Similarly, hear what Galileo had to say about the issue of squaring the circle, from his First Book of Dialogues Concerning Two New Sciences:

Salvadore:: If now the change which takes place when you bend a line at angles so as to form now a square, now an octagon, now a polygon of forty, a hundred, or a thousand angles, is sufficient to bring into actuality the four, eight, forty, hundred, and thousand parts which, according to you, existed at first only potentially in the straight line, may I not say with equal right, that, when I have bent the straight line into a polygon having an infinite number of sides, i.e., into a circle, I have reduced to actuality that infinite number of parts which you claimed, while it was straight, were contained in it only potentially?

Galileo insisted, through his character Salvadore, that the circle was commensurable with the straight line. Despite Nicolaus of Cusa’s discovery, eighty-odd years earlier, that circular action was of a different species than that of straight-line, linear action, and superior thereto, Galileo insisted, Paolo Sarpi insisted, that a circle could be equated to an infinitely sided polygon. That the mode of generating a circle and a polygon are qualitatively different is to be ignored; for these neo-Aristotelians, hypotheses are not required.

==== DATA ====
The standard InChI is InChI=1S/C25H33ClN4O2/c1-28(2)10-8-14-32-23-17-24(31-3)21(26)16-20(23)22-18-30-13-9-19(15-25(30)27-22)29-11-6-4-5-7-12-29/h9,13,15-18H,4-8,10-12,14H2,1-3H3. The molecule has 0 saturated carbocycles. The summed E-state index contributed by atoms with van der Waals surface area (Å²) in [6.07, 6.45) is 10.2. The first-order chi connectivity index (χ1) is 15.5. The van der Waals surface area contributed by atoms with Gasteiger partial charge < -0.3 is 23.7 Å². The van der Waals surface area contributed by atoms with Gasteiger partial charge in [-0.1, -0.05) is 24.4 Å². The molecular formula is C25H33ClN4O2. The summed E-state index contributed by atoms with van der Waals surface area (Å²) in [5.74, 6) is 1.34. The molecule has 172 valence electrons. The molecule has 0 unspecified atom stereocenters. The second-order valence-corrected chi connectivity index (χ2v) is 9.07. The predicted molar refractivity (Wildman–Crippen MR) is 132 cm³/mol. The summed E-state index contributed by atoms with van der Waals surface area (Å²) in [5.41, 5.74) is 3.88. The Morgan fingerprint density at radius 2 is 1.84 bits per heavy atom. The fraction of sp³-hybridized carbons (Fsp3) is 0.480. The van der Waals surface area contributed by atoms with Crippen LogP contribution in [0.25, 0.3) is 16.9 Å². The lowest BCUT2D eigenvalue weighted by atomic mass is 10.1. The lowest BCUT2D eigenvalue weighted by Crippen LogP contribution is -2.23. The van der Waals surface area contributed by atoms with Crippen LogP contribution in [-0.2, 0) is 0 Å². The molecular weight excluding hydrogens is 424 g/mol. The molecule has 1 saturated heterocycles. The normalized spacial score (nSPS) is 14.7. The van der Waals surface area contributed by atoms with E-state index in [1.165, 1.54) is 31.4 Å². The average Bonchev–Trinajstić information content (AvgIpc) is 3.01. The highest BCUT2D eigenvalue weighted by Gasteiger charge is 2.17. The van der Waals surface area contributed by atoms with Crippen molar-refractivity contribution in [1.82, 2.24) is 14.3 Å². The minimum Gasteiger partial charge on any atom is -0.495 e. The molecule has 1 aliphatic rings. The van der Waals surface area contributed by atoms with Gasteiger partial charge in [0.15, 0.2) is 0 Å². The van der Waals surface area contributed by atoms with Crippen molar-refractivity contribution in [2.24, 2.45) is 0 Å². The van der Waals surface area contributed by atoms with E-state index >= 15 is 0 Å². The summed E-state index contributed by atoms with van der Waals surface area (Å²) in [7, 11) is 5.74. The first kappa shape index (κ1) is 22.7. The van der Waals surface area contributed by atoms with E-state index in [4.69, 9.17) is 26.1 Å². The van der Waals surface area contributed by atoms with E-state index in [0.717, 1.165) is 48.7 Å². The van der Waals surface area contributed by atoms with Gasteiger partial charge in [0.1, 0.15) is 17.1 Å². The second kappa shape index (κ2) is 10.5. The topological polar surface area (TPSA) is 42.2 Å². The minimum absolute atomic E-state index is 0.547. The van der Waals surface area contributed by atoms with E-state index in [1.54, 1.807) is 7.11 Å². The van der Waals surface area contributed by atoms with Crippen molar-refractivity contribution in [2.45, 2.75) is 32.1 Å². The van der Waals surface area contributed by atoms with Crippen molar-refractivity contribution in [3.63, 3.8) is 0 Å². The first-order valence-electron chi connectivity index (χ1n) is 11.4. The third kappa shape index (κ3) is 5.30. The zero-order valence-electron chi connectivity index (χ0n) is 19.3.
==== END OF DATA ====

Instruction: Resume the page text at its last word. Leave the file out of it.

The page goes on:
In Conclusion

Hobbes betrayed England to Venice, according to Paolo Sarpi’s design. And Hobbes did it arguing, in De Cive as well as in the Leviathan, that England’s bloody tumult, actually orchestrated from the outside by Venetian intelligence, was proof that England’s civil order must be replaced by an oligarchic dictatorship modeled on that of Venice. The evil Hobbes claimed that the Tudor impulse for statecraft, which had been based on the practice of the French nation in the reign of Louis XI, was proven to be a failure by the middle of the Seventeenth century, because such champions of the nation-state commonwealth as Erasmus, Thomas More, and Jean Bodin had premised their republican policies on a false, idealistic view of man.